Melinda Wright, Global Head of Diversity, Equity, and Inclusion
Melinda is a member of our executive leadership team and is the firm’s first Global Head of Diversity, Equity, and Inclusion. In this Cambridge Conversations, she talks about the progress made to date and what CA is doing to make the firm even better.
How do you think about the role diversity, equity, and inclusion play in a community?
Diversity is the representation of different ideas, values, and perspectives. Diversity of background, ethnicity, religion, and race all shape how people think, navigate the world, and ultimately contribute. The notion being that people’s backgrounds shape how they think, navigate the world, and ultimately contribute. Equity is not just about fairness, but equal access and the recognition that each person has different circumstances and needs — it is about creating a level playing field with access to opportunity for everyone. Once different perspectives are represented at the table, it’s working together to anchor on the values we have in common and learning to understand and respect the things that we don’t. That’s inclusion.
What role can DEI play in our business?
In the simplest terms, we want Cambridge Associates to be a highly impactful organization and exceed expectations for our clients. Diversity, equity, and inclusion — when done well — helps accomplish these business objectives.
Two main ways. First, the data is irrefutable: companies perform better with more diverse voices and perspectives around the table. Second, central to the Cambridge client experience is the team of investors who partner closely with our clients. Creating a truly engaged and equitable culture at the firm makes all of our colleagues feel valued for what they bring to the organization. It’s not just the right thing to do; it creates more incentive to be a productive, committed part of the Cambridge community which is really important as we build long-term relationships with clients.
Where is Cambridge today in our DEI efforts?
Much great work has already been happening at CA. We have a great deal working in our favor, and we have a solid baseline of information on which to build, which is key to helping us understand where we are strong and where we have opportunity for growth.
What are some of those areas of strength today?
On inclusion, we are at a great starting place because we have what I call “a room of the willing.” People who want to see change and are commit-ted to being part of it.
For example, the firm’s Global DEI Council and employee resource groups are doing real work to advance DEI and ensure that the true CA experience is represented. There is incredibly thoughtful work happening to create meaningful impact on the firm’s culture and our employees’ day-to-day involvement.
What role do these groups play within the organization?
The Global DEI Council serves as an overarching advisory group, bringing together leaders from across the firm who represent different practices, workstreams, and regions to think about DEI globally. The ERGs bring together a cross-section of deeply engaged colleagues whose goal is to make CA’s culture even better, focusing on activities and resources to enhance the culture.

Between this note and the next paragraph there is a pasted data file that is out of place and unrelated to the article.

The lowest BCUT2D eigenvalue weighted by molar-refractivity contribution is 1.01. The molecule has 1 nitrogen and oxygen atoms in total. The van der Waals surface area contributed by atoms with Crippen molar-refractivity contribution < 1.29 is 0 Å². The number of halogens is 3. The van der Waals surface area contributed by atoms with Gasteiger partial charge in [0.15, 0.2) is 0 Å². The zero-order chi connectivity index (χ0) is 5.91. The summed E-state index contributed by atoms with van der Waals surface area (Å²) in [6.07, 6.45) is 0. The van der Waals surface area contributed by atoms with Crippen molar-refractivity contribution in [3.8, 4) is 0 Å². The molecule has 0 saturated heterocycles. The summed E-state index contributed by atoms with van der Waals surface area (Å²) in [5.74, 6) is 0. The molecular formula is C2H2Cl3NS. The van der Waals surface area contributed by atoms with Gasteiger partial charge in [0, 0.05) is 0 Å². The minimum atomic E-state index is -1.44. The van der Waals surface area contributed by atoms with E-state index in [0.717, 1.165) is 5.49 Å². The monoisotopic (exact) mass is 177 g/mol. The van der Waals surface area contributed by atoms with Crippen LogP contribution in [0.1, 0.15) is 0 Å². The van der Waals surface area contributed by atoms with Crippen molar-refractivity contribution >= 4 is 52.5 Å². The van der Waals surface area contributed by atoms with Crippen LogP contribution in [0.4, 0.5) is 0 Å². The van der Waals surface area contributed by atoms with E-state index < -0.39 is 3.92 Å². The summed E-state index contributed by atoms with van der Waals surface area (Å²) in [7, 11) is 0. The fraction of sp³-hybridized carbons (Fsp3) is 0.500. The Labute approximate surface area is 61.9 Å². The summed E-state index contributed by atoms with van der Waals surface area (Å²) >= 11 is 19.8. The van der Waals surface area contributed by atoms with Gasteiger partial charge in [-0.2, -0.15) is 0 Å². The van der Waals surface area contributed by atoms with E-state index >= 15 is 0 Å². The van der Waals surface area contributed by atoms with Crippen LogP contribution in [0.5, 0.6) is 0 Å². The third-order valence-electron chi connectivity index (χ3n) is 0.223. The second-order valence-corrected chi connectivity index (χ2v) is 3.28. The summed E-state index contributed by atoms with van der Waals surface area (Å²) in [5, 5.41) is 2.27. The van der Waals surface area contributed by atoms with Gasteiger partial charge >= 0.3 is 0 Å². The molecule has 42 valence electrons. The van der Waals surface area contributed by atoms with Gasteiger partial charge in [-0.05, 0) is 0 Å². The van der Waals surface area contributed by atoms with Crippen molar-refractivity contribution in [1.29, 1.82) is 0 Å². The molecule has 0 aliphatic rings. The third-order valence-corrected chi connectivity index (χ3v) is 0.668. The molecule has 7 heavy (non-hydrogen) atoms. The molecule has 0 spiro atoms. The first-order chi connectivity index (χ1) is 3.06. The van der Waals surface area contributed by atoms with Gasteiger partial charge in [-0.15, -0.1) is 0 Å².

And where are the opportunities for growth?
There is a fair amount of “invisible” diversity at CA today. That’s diversity of perspective, ideas, and socioeconomic backgrounds. And the firm is an industry leader on gender diversity, which is great. But around race, we can do better, particularly in senior leadership. On equity, we’re committed to creating more clarity and transparency, especially on the process for promotion. Creating a level playing field for equitable access to opportunity will hopefully help shift those metrics on demographics within leadership over time as well.
So, how do you get started?
Step one is building a clear strategy that reflects the strength of our firm values, the vision of the Council and ERGs, and the influence we can bring to the broader industry at large. And then we get to work.
That sounds simple, and yet there are so many avenues to pursue. How do you prioritize?
It’s important to look internally first. The first goal is to make clear traction on a few tactical things so that we’re experiencing small wins — because nobody wants to stay in the fight if they’re not winning small battles along the way.
Small wins like…?
I’m a huge fan of running pilots. Try things in bite size and if they work, then scale to expand the impact. That could be outside speaker programs, increased education around DEI, more internal data sharing as related to DEI so that people feel that we’re operating in transparency. All of those things go a long way in creating a healthy culture. And if our culture is healthy, everything else falls into place much more easily.
So, internal first, then external. What does external entail?
External won’t be too far behind just because we have so much reach outside the firm. We can start to take some of the things we learn internally and then convene some of our peers to think together about ways investment managers can think differently and more strategically about their impact as it relates to DEI. Ultimately, I would love for people to be able to look at CA, see our results, see the type of people and leaders that work here or come out of here, and to say whatever they are doing, I want to do that too.
You want CA to lead by example.
Exactly. And the time really is now. Many people have been thinking about DEI for a long time. Certainly many people at CA have been. But in the wake of George Floyd and the social unrest in the country in recent years, there was a shift in the country’s consciousness about how we talk about race and equity. It’s brought more people to the table who weren’t here before.
We’re in a moment in time where we can capture hearts and minds because people are open, talking and listening, in a way that perhaps they weren’t before.